Although to be fair, there was far less packaging to dispose of afterwards. And I do love that Yinahla is Australian made.

When you see the complexity of what a traditional mattress can offer, it's hard not to be impressed. The Premier Luxe model I reviewed has 10 layers, dwarfing the mattress-in-a-box options. I was surprised by how many of these layers transcend both types of mattresses. And indeed, still uses memory foam.

Layers explained

The Yinahla Premier Luxe mattress leads with a premium knitted fabric layer with the adaptive technology that plays an active role in temperature measurement. There are then 7 (yes, 7!) comfort layers consisting of different foams. This includes a gel memory foam layer for dispersing heat, high-density foam for support and durability, hypersoft Dunlop foam and Quiltec foam.

However, there aren't as many ventilation layers and I did find the mattress slow to warm, then slow to cool.

In addition, there are 2 separate layers of springs. There's an initial micro-pocket spring layer, which is followed by an ultra-coil pocket spring layer that's broken into 9 zones. That 9-zone support system is across the whole Yinahla mattress range, by the way.

So, the partner disruption and back support here is exceptional as you're just getting a lot more support the whole way through the mattress. But it doesn't quite envelop you like the softer mattress-in-a-box foam feel.


I was surprised to find that Yinahla offers a 100-night trial period, which matches what we see in the mattress-in-a-box options. And the 20-year warranty is astounding. You're definitely getting a lot more security there, especially as it can be bought in bricks-and-mortar establishments that aren't suddenly about to disappear off the web.

But you also pay for it. These mattresses are around double the price of the same size premium mattress-in-a-box options. Are you getting more for your money? Yes. Twice as much? I would argue no and they're not twice as comfortable either. So, when you weigh up value for money here, it's a pretty closely run race.

Koala mattress review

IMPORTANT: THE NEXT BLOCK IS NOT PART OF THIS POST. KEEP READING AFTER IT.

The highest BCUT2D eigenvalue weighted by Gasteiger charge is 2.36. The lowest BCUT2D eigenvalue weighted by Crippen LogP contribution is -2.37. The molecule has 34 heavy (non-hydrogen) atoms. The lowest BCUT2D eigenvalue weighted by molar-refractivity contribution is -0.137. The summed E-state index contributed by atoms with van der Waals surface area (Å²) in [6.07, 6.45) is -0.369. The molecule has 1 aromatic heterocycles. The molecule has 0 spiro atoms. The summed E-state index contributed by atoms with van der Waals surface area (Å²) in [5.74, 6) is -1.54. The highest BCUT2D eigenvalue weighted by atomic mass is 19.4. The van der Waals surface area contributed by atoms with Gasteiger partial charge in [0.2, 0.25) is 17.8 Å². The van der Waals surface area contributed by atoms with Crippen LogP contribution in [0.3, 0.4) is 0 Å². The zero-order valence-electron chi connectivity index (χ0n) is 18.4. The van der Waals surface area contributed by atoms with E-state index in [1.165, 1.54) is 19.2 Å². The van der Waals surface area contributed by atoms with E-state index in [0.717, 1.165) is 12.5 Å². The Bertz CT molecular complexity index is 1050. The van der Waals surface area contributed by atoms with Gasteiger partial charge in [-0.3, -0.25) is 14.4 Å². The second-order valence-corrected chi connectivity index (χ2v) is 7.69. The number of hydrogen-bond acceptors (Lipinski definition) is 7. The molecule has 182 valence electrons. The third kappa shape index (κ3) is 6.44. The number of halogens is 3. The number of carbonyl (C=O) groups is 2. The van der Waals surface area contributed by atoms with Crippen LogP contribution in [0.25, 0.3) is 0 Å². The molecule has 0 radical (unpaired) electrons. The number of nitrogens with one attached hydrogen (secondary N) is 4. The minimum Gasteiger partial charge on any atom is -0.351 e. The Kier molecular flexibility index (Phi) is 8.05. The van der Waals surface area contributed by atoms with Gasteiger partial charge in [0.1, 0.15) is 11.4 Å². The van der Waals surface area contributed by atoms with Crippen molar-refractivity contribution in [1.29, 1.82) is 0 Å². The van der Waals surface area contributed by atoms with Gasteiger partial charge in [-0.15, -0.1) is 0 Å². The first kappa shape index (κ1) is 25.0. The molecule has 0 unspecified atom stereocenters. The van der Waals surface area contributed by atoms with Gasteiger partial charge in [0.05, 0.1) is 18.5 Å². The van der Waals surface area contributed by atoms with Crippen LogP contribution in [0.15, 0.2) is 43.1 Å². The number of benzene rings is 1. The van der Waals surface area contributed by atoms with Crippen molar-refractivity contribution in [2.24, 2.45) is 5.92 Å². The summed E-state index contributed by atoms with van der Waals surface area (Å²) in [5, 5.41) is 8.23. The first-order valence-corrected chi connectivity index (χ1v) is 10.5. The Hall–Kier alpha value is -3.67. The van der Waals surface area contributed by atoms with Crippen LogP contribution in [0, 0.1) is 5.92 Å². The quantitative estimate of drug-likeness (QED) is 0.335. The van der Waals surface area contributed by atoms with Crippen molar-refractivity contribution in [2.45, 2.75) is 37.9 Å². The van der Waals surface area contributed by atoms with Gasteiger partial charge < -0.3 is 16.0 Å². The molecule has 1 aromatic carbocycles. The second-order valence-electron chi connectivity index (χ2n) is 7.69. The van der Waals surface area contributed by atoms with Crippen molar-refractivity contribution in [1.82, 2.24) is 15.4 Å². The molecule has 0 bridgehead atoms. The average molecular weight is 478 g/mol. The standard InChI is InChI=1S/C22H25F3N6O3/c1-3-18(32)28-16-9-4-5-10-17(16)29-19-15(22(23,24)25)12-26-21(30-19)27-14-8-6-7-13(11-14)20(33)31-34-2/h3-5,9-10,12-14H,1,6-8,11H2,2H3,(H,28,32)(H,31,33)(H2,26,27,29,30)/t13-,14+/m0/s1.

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How did we pick this list

Products researched
Hours testing
Products tested

Why you can trust our picks

We know just how much difference a quality mattress can make to a good night's sleep, so we took the task of finding the best mattresses in Australia very seriously. So how did we choose the winners?

For real! We got each of the mattresses together in the one space and our expert (and his family) slept on them over the course of 6 weeks. They were rotated onto different bases and slept on at different ambient temperatures.

We also compared these top-rated mattresses against other products in the same category, taking into account factors such as:

  • Price
  • Firmness (including whether the mattress is available with multiple firmness levels)
  • Design and construction
  • Trial periods (for mattress-in-a-box options)

What to look for when buying a mattress-in-a-box

There's a lot of individuality and subjectivity in deciding on a mattress. What's right for you may not be right for someone else. And what's "right" can often also come down to price. But over the course of this article, I'll do my best to convey the strengths of each mattress and the kind of sleeper they are best suited to.

From my experience testing the various mattress-in-a-box brands here in Australia, here are some key components you want to think about:

Firm vs medium vs soft mattress

Do you predominantly sleep on your back, stomach or side? For back and stomach, a firmer mattress is going to offer better support. For side sleepers, a softer mattress is likely a better fit. If you're a mix, well, medium to medium-firm is possibly a good middle ground.

But it also depends on your weight (how far you sink into the mattress) and if you have specific medical pains to navigate (in particular back or neck issues). If you don't weigh much, you can get away with softer, all-foam mattresses as you don't get too engulfed. If you have back or neck pain, multi-zone support and firmness (especially over time) may be more critical.